hina’s economic slowdown is creating a cause of concern in the entire global scenario. A depreciating demand, a series of new policies, stringent COVID protocols, geopolitical issues, have all contributed to the slowdown.
A slowing China will have a ripple effect across export oriented European and Asian countries. The trade deficit of countries like Germany and South Korea has widened further due to paucity of demand in China. Higher global commodity prices have led to a Chinese import growth rate of 1% on a YOY (Year on Year) basis. When it comes to tech and mechanical goods, the rate is negative by 8% on a YOY basis.
According to the latest data published by the National Statistical Bureau of China, the GDP growth rate in the first quarter on a YOY basis is a meagre 0.4%. This has a cascading effect on the country’s various sectors and the employment situation.
China’s housing and real estate sector contributes almost 1/3rd of the country’s GDP, while 40% of the bank credit goes to this sector itself. Most of the household savings are invested in the real estate sector. The government’s introduction of the ‘Three Red Lines’ policy has put the real estate developers in a spot. Stringent norms were imposed regarding lending by banks to real estate developers. The ‘Evergrande crisis’ was purely due to this policy wherein the developers were left wanting for capital.
One of the reasons for the slowdown is the ‘Zero COVID policy’, wherein many cities are under complete or partial lockdown. This is one of the draconian measures taken by the government to curb the spread of the coronavirus. Cities like Shanghai and Beijing have been impacted the most. The residents were barred from leaving their homes.
Another issue which is eclipsed by other events is the power crisis. There has been substantial scarcity of power in major cities of China. The government is actually rationing power and electricity from industries to households. This has also affected the productivity of factories.
From a geopolitical perspective, the visit of the US House of Representatives Speaker Nancy Pelosi to Taiwan is seen as an open challenge to China’s territorial jurisdiction. China conducted precision missile strikes in the Taiwan Strait as part of the biggest military action in decades. The probability of a possible frontal confrontation between the two largest economies of the world created tremors across the globe.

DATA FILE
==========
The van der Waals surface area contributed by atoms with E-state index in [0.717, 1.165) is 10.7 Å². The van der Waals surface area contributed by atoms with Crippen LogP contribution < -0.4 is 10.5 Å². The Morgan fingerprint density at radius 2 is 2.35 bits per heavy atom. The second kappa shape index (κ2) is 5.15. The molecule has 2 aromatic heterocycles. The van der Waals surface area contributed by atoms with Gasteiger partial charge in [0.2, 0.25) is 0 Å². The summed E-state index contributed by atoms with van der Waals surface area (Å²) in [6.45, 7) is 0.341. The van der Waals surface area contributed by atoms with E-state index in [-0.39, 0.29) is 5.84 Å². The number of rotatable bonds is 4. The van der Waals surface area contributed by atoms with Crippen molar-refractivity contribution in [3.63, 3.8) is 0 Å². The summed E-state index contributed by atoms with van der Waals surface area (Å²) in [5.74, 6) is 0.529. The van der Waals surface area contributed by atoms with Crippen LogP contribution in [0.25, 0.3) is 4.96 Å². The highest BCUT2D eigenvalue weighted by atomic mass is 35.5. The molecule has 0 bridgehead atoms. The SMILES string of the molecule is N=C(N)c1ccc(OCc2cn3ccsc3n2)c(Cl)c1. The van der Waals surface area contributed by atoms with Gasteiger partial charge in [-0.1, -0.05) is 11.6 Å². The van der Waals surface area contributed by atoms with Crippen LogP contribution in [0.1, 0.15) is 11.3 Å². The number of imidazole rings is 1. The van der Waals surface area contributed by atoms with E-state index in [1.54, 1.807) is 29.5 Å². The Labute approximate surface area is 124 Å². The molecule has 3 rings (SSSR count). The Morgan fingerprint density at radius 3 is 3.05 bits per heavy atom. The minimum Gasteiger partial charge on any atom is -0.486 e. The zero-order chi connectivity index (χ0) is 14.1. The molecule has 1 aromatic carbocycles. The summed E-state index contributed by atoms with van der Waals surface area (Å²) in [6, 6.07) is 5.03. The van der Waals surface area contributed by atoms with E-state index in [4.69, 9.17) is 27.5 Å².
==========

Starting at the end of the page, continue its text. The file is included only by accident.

China is considered to be the ‘global manufacturing hub’. A slowing China will lead to global slowdown as well as global recession. The crude oil prices have already declined, indicating less production activities. With lesser demand, the cost of metals is expected to go down.
Electronics and automobile sectors will be most impacted by the Taiwan issue. Taiwan Semiconductor Manufacturing Company manufactures half of all the chips in the world. About 60% of all smartphones use these chips. The global automobile industry is reliant on these chips as well. The recovery of the automobile sector will take a huge jolt if the escalation between the US and China is not resolved quickly.
China is also a dominant player in the pharmaceutical sector. The Zero COVID policy will create supply constraints to the API (Active Pharmaceutical Ingredients) sector. The Indian pharmaceutical industry will be highly impacted by such an outcome.
From a capital market perspective, there will be flight of FIIs (Foreign Institutional Investors) and FPIs (Foreign Portfolio Investors) from emerging markets like India to developed markets like the US. This will further depreciate the local currencies of developing countries and strengthen the USD.
China is India’s second largest trading partner, which contributes to almost 5% of India’s total exports and 15% of India’s total imports. A lot of raw materials used in the telecom, automobile and pharmaceutical sectors come from China. Also, depreciating demand from China will hit Indian exporters badly. All these will spiral into high inflationary pressures.
The flight of FIIs and FPIs weakened the rupee further vis-à-vis the dollar. The investors envision higher volatility in the ensuing days and strive for safety and security. The INR has depreciated by more than 6% in 2022. It has already breached the eighty-mark.
Till now, India has maintained silence over the Taiwan issue. The prevailing scenario provides India a golden opportunity to position itself as a substitute to China. Countries like Australia and Canada have already shifted their focus to New Delhi to meet their raw material requirements. India must leverage this opportunity by augmenting its supply chain. India must enhance its bargaining power in negotiating deals with developed countries.
Global agencies have cut the growth forecast for China due to its ‘zero COVID policy’. Hence New Delhi must engage with its allies and try to fill the space left behind by China. This would help India both in the short as well as the long run.
The writer is an investment banker. Views are personal.